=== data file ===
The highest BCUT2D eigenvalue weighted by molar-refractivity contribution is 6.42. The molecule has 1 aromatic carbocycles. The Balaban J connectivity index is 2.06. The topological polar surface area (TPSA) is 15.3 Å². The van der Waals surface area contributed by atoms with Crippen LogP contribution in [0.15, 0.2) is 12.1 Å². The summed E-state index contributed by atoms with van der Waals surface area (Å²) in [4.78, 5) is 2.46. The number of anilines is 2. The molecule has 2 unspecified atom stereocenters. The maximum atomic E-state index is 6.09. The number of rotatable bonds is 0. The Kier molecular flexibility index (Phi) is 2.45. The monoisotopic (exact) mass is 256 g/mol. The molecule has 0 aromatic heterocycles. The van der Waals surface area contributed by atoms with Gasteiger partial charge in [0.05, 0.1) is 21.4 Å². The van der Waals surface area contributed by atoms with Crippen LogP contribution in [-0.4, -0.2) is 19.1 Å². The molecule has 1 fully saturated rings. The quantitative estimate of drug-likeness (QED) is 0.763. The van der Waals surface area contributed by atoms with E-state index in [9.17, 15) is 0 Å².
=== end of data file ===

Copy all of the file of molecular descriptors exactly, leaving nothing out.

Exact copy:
The highest BCUT2D eigenvalue weighted by molar-refractivity contribution is 6.42. The molecule has 1 aromatic carbocycles. The Balaban J connectivity index is 2.06. The topological polar surface area (TPSA) is 15.3 Å². The van der Waals surface area contributed by atoms with Crippen LogP contribution in [0.15, 0.2) is 12.1 Å². The summed E-state index contributed by atoms with van der Waals surface area (Å²) in [4.78, 5) is 2.46. The number of anilines is 2. The molecule has 2 unspecified atom stereocenters. The maximum atomic E-state index is 6.09. The number of rotatable bonds is 0. The Kier molecular flexibility index (Phi) is 2.45. The monoisotopic (exact) mass is 256 g/mol. The molecule has 0 aromatic heterocycles. The van der Waals surface area contributed by atoms with Gasteiger partial charge in [0.05, 0.1) is 21.4 Å². The van der Waals surface area contributed by atoms with Crippen LogP contribution in [-0.4, -0.2) is 19.1 Å². The molecule has 1 fully saturated rings. The quantitative estimate of drug-likeness (QED) is 0.763. The van der Waals surface area contributed by atoms with E-state index in [9.17, 15) is 0 Å².